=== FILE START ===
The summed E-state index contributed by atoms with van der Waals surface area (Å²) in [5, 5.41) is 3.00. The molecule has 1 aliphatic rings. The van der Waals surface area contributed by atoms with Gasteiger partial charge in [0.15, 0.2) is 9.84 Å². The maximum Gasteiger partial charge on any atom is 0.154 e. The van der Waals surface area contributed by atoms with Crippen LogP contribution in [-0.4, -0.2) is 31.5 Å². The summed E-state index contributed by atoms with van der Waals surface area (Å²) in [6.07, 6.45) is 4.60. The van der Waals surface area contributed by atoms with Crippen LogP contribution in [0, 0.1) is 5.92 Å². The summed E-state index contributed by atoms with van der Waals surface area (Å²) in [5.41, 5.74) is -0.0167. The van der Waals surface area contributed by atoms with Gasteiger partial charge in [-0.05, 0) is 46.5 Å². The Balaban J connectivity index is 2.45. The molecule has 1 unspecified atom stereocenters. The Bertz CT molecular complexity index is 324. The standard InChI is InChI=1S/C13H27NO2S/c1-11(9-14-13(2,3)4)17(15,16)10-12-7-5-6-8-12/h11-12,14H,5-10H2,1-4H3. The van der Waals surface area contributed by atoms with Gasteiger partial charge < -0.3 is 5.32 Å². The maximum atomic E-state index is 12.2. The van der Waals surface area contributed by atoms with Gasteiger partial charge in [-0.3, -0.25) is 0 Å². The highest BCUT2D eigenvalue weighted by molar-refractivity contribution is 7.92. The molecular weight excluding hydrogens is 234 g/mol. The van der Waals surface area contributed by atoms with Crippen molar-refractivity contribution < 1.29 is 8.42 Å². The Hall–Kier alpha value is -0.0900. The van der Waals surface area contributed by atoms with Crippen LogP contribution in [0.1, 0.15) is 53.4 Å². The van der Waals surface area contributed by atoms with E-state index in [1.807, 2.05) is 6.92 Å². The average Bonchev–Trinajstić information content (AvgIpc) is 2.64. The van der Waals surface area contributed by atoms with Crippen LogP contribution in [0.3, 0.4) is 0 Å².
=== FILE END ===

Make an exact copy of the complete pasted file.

The summed E-state index contributed by atoms with van der Waals surface area (Å²) in [5, 5.41) is 3.00. The molecule has 1 aliphatic rings. The van der Waals surface area contributed by atoms with Gasteiger partial charge in [0.15, 0.2) is 9.84 Å². The maximum Gasteiger partial charge on any atom is 0.154 e. The van der Waals surface area contributed by atoms with Crippen LogP contribution in [-0.4, -0.2) is 31.5 Å². The summed E-state index contributed by atoms with van der Waals surface area (Å²) in [6.07, 6.45) is 4.60. The van der Waals surface area contributed by atoms with Crippen LogP contribution in [0, 0.1) is 5.92 Å². The summed E-state index contributed by atoms with van der Waals surface area (Å²) in [5.41, 5.74) is -0.0167. The van der Waals surface area contributed by atoms with Gasteiger partial charge in [-0.05, 0) is 46.5 Å². The Balaban J connectivity index is 2.45. The molecule has 1 unspecified atom stereocenters. The Bertz CT molecular complexity index is 324. The standard InChI is InChI=1S/C13H27NO2S/c1-11(9-14-13(2,3)4)17(15,16)10-12-7-5-6-8-12/h11-12,14H,5-10H2,1-4H3. The van der Waals surface area contributed by atoms with Gasteiger partial charge < -0.3 is 5.32 Å². The maximum atomic E-state index is 12.2. The van der Waals surface area contributed by atoms with Gasteiger partial charge in [-0.3, -0.25) is 0 Å². The highest BCUT2D eigenvalue weighted by molar-refractivity contribution is 7.92. The molecular weight excluding hydrogens is 234 g/mol. The van der Waals surface area contributed by atoms with Crippen molar-refractivity contribution < 1.29 is 8.42 Å². The Hall–Kier alpha value is -0.0900. The van der Waals surface area contributed by atoms with Crippen LogP contribution in [0.1, 0.15) is 53.4 Å². The van der Waals surface area contributed by atoms with E-state index in [1.807, 2.05) is 6.92 Å². The average Bonchev–Trinajstić information content (AvgIpc) is 2.64. The van der Waals surface area contributed by atoms with Crippen LogP contribution in [0.3, 0.4) is 0 Å².